Make Toronto into World’s Coolest City: Turn White Belt into Forest

While Toronto may be famous for having green life veins flowing through its heart of forested ravines, the city is surrounded by a vulnerable mass of farmlands leased by developers and the federal government, (as a reserve for the Pickering Airport)  for cash cropping that is termed “the White Belt.”  While some may romantically call these lands a “food belt”, in reality most is used for grains grown for industrial feed stocks including bio-fuels or to dangerously fatten livestock in their last weeks of life for unhealthy  “marbling.”

The White Belt, also defined by the Neptis Foundation as the “Unprotected Countryside”, is the lands between the urban zoning envelope of greater Toronto- Hamilton and the Greenbelt. The Neptis Foundation, in a brief to the provincial government on the eve of the Greenbelt’s creation a decade ago, estimated that this area was some 146,000 hectares in extent.

Since 2005 Neptis has found that the White Belt has been cut away by some 17, 100 hectares for urban zoning: some of which has taken place in the worst imaginable places from an environmental point of view, in the headwaters area of the Twenty Mile Creek and Welland River in the City of Hamilton. It has found that only 5,200 hectares of these lands have been actually built upon. This swells the overcapacity of existing urban boundaries well over another half century. It also means that there are still 129,000 hectares of agriculturally zoned and designated land in the Toronto-Hamilton White Belt.

The environmental movement in Ontario currently suffers from an overly defensive posture, focused on rescuing natural areas from burial by urban sprawl. While such battles remain important these core natural areas in the White Belt and within urban boundaries should be viewed as in inviolable nucleus of a future forest to cool Toronto-Hamilton.  By reducing summer cooling and refrigeration energy loads, taking such a step would be a dramatic way to reduce greenhouse gas emissions that generate global warming. They would also serve as the best imaginable mitigation measure to reduce the impact of summer sweltering that will be an inevitable curse from human induced climate change for at least another century.  While planting can help reforest the “unprotected countryside”, by simply acquiring the land in public ownership in most cases the forests would regenerate successfully if left undisturbed by humans.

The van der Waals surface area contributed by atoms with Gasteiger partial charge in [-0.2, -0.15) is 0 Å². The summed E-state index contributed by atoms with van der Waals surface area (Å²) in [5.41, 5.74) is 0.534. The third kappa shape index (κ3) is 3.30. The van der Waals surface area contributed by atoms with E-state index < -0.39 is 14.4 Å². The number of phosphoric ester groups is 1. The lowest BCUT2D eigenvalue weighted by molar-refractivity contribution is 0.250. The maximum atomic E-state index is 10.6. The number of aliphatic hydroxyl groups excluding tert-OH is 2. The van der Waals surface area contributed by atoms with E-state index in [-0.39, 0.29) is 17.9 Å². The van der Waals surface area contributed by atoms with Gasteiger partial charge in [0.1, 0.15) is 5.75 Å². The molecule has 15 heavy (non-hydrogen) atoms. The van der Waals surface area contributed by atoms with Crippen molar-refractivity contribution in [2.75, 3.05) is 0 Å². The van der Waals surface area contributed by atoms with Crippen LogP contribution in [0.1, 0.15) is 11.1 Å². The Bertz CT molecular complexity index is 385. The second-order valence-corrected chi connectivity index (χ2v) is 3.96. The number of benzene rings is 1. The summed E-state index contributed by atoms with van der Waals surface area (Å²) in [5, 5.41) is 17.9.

The easiest way to build a cooling forest for Toronto is to complete the reforestation of the federal-provincial land assembly east and north of the city, some of which now forms the Rouge Park. Reforestation even in the Rouge Provincial Park has been taking place glacially, with more than seventy per cent in cash cropping. To kick start the process of increasing forest cover in the assembly the first step should be for the federal government to cancel the proposed Pickering Airport and commence its reforestation as Canada’s cutting edge measure of carbon capture and climate change mitigation.

The basic technique to acquire the approximately 100,000 hectares of privately owned White Belt lands for forest conversion is the same quick and blanket expropriation means that were used to acquire the current assembly for the proposed Town of Seaton and the Pickering Airport. There is no need to target the lands of farmer-owners, or rural estates for the purpose-what needs to be put into trees are the vast assemblies of developers and land speculators.

Cities of comparable size to greater Toronto ranging from Kobe, Japan, to Stuttgart, Germany have developed plans to use forest creation to modify climate extremes. The basic method of delivering cooling temperatures has been enshrined in Stuttgart since its 1901official plan recognized the importance of wind movements. Forests were further recognized in Stuttgart’s 1948 official plan as natural air ventilators and are now seen as “landscapes for fresh and cold air production.”

Stuttgart’s forested uplands   convey cool breezes from surrounding forests through valleys into its urban core to eliminate heat impacts of urbanization. This is a situation identical to that which exists in the basic arc of the Greenbelt, through the Oak Ridges Moraine-Niagara Escarpment forest corridor, and the various streams that flow from there into Lake Ontario. Going beyond the mere task of protecting existing zoned agricultural land as exists in the White Belt surrounding Toronto, Stuttgart prohibited development on 60 hectares of land originally slated for greenfield building because doing so would have obstructed the ventilation effect of nocturnal-air flows.

Paying for the cost of the new Toronto forest is one of the best methods that carbon trading and revenues from related taxes can be directed to. Taxing and trading bloated emissions of carbon into our atmosphere can fund the acquisition of land needed to cool the cities where most of Canada’s population lives, also cleaning its air and streams. 

Written by: John Bacher

Photo: Taken by Alyssa Beurling, the Carruthers Creek headwaters which cross Concession 7 in Pickering. Unless the White Belt lands which lie in the Carruthers Creek watershed are added to the Greenbelt, this already small stream will  lose its biodiversity and disappear.